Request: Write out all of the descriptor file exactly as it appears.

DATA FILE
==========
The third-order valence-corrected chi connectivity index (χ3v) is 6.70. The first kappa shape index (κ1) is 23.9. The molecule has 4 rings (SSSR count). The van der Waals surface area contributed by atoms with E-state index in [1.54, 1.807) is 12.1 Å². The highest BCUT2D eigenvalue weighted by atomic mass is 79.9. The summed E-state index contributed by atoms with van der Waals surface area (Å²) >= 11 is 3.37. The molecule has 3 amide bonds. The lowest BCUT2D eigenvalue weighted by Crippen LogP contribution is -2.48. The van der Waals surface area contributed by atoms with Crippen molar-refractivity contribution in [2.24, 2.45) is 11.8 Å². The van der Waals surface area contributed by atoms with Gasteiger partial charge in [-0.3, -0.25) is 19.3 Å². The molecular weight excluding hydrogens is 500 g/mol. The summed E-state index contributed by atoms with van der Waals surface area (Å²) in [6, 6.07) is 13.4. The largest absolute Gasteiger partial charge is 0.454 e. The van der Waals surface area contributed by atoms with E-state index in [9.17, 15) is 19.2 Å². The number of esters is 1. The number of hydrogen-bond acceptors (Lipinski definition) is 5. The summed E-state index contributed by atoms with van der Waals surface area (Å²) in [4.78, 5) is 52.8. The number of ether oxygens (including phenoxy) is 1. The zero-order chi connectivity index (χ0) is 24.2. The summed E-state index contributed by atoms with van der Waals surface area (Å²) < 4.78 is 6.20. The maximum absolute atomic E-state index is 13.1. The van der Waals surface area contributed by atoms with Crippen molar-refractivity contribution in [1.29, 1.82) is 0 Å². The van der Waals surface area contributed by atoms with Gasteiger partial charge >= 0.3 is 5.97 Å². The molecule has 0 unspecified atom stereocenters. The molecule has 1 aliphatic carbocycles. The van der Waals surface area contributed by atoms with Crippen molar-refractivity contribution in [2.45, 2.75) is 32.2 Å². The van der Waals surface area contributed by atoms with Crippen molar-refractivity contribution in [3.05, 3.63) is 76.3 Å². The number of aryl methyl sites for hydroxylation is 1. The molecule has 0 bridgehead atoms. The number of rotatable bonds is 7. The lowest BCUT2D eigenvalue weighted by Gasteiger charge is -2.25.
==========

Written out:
The third-order valence-corrected chi connectivity index (χ3v) is 6.70. The first kappa shape index (κ1) is 23.9. The molecule has 4 rings (SSSR count). The van der Waals surface area contributed by atoms with E-state index in [1.54, 1.807) is 12.1 Å². The highest BCUT2D eigenvalue weighted by atomic mass is 79.9. The summed E-state index contributed by atoms with van der Waals surface area (Å²) >= 11 is 3.37. The molecule has 3 amide bonds. The lowest BCUT2D eigenvalue weighted by Crippen LogP contribution is -2.48. The van der Waals surface area contributed by atoms with Crippen molar-refractivity contribution in [2.24, 2.45) is 11.8 Å². The van der Waals surface area contributed by atoms with Gasteiger partial charge in [-0.3, -0.25) is 19.3 Å². The molecular weight excluding hydrogens is 500 g/mol. The summed E-state index contributed by atoms with van der Waals surface area (Å²) in [6, 6.07) is 13.4. The largest absolute Gasteiger partial charge is 0.454 e. The van der Waals surface area contributed by atoms with E-state index in [9.17, 15) is 19.2 Å². The number of esters is 1. The number of hydrogen-bond acceptors (Lipinski definition) is 5. The summed E-state index contributed by atoms with van der Waals surface area (Å²) in [4.78, 5) is 52.8. The number of ether oxygens (including phenoxy) is 1. The zero-order chi connectivity index (χ0) is 24.2. The summed E-state index contributed by atoms with van der Waals surface area (Å²) < 4.78 is 6.20. The maximum absolute atomic E-state index is 13.1. The van der Waals surface area contributed by atoms with Crippen molar-refractivity contribution in [1.29, 1.82) is 0 Å². The van der Waals surface area contributed by atoms with Gasteiger partial charge >= 0.3 is 5.97 Å². The molecule has 0 unspecified atom stereocenters. The molecule has 1 aliphatic carbocycles. The van der Waals surface area contributed by atoms with Crippen molar-refractivity contribution in [2.45, 2.75) is 32.2 Å². The van der Waals surface area contributed by atoms with Crippen molar-refractivity contribution in [3.05, 3.63) is 76.3 Å². The number of aryl methyl sites for hydroxylation is 1. The molecule has 0 bridgehead atoms. The number of rotatable bonds is 7. The lowest BCUT2D eigenvalue weighted by Gasteiger charge is -2.25.